"She stuck by him. She supported him and she took care of him, regardless of the situation. To this day, they are closer. She always takes care of him."
A photo shared online by a mother shows the devastating reality of her son's battle against leukemia, but it also shows how he's being comforted by his sister, according to Daily Mail. Beckett Burge was diagnosed with acute lymphoblastic leukemia at the age of two in April 2018. He has since spent months in hospital having chemotherapy. Leukemia is a type of blood cancer which begins in young white blood cells in the bone marrow. Ever since his diagnosis, Beckett has had to undergo chemotherapy as well as blood and platelet transfusions.
However, through all his tough times, it is the love and support his older sister Aubrey that has helped him immensely. Even though she's only 14 months older to Beckett, Aubrey has managed to become a deeply mature and caring sister. According to mom Kaitlin Burge, 28, Aubrey has developed an ‘incredible bond’ with her brother, who she describes as being her ‘best friend’.
Kaitlin, from Princeton, Texas, spoke about how Aubrey prefers to stay in and take care of her brother, rather than go out and play with friends of her age. The touching photo was taken in Jaunuary, and it shows Aubrey taking care of Beckett while he's leaning over the toilet. The sister can be seen rubbing his back and offering reassurance. Apparently, after the photo was taken, Aubrey washed her hands before helping her brother back on the couch.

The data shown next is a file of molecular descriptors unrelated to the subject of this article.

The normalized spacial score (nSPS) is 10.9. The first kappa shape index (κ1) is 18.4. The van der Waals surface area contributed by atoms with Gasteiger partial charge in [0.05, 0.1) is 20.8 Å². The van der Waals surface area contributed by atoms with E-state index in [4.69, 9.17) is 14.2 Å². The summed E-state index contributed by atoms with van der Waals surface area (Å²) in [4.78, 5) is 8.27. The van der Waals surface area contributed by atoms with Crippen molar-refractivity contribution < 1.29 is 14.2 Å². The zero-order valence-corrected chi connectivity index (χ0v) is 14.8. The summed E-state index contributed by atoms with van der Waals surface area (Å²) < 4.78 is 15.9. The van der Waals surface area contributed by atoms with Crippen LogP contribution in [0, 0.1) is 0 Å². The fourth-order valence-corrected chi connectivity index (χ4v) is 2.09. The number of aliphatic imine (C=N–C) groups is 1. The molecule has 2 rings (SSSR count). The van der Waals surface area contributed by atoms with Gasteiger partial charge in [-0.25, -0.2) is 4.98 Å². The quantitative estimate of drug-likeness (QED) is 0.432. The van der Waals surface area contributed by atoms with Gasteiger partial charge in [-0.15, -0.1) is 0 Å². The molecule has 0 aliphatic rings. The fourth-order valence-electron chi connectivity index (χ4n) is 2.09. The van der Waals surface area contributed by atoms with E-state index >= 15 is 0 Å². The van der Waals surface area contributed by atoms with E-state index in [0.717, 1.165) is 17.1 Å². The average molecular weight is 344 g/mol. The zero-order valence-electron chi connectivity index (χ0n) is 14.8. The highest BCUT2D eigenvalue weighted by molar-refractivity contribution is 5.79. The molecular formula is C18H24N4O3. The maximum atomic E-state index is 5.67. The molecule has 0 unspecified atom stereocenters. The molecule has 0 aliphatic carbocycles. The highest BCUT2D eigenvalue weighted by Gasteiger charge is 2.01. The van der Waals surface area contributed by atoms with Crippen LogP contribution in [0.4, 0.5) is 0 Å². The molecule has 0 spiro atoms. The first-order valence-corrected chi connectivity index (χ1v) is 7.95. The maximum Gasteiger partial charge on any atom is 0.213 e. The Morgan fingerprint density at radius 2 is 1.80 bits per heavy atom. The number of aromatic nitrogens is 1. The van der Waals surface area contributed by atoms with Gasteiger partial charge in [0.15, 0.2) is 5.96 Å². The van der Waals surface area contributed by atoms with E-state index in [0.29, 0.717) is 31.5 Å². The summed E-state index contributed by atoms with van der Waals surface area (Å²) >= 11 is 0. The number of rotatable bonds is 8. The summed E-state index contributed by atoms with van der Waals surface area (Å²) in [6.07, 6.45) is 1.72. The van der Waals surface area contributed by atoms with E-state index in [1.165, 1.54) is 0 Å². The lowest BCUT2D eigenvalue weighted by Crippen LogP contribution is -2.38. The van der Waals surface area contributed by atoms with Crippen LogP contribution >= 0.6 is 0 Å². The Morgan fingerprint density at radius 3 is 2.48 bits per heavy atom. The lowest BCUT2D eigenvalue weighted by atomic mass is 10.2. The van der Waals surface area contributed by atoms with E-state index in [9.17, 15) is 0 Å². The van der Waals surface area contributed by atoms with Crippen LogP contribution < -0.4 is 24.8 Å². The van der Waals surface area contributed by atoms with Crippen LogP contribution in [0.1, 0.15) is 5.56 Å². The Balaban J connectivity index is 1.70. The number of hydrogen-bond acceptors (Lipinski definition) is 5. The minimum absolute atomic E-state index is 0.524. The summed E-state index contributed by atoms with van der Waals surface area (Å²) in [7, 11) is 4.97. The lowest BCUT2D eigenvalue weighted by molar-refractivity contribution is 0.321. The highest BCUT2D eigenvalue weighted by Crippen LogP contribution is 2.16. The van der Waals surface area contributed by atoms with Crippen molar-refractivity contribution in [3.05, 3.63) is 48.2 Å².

Then, the little girl asked her parents if she could help clean the bathroom. The pictures were shared on the Facebook page with the caption: One thing they don’t tell you about childhood cancer is that it affects the entire family. You always hear about the financial and medical struggles, but how often do you hear about the struggles families with other children face? To some, this may be hard to see and read. My two kids, 15 months apart, went from playing in school and at home together to sitting in a cold hospital room together.
My then 4 year-year-old watched her brother go from an ambulance to the ICU. She watched a dozen doctors throw a mask over his face, poke and prod him with needles, pump a dozen medications through his body, all while he laid there helplessly. She wasn’t sure what was happening. All she knew was that something was wrong with her brother, her best friend. A little over a month after he was released from the hospital, she watched him struggle to walk and struggle to play.
The lively, energetic, and outgoing little brother she once knew was now a quiet, sick, and very sleepy little boy. He never wanted to play. She didn’t understand how he was able to walk before this, but now he can’t even stand unassisted. She didn’t understand the different therapies he had to attend to gain his strength back. To her, it was something special he got to do that she didn’t. Why couldn’t they go to their favorite trampoline park anymore? Why couldn’t they go to the splash pads they previously went to? Why didn’t he have to go back to school, but she did?
Why did we take his sister with us and why did she see all of this at a young age? Children need support and togetherness, and should not be kept at a distance from the person who is ill. The most important thing is to show that they are taken care of regardless of the situation. She spent a fair amount of time, by his side in the bathroom, while he got sick. She stuck by him. She supported him and she took care of him, regardless of the situation. To this day, they are closer. She always takes care of him.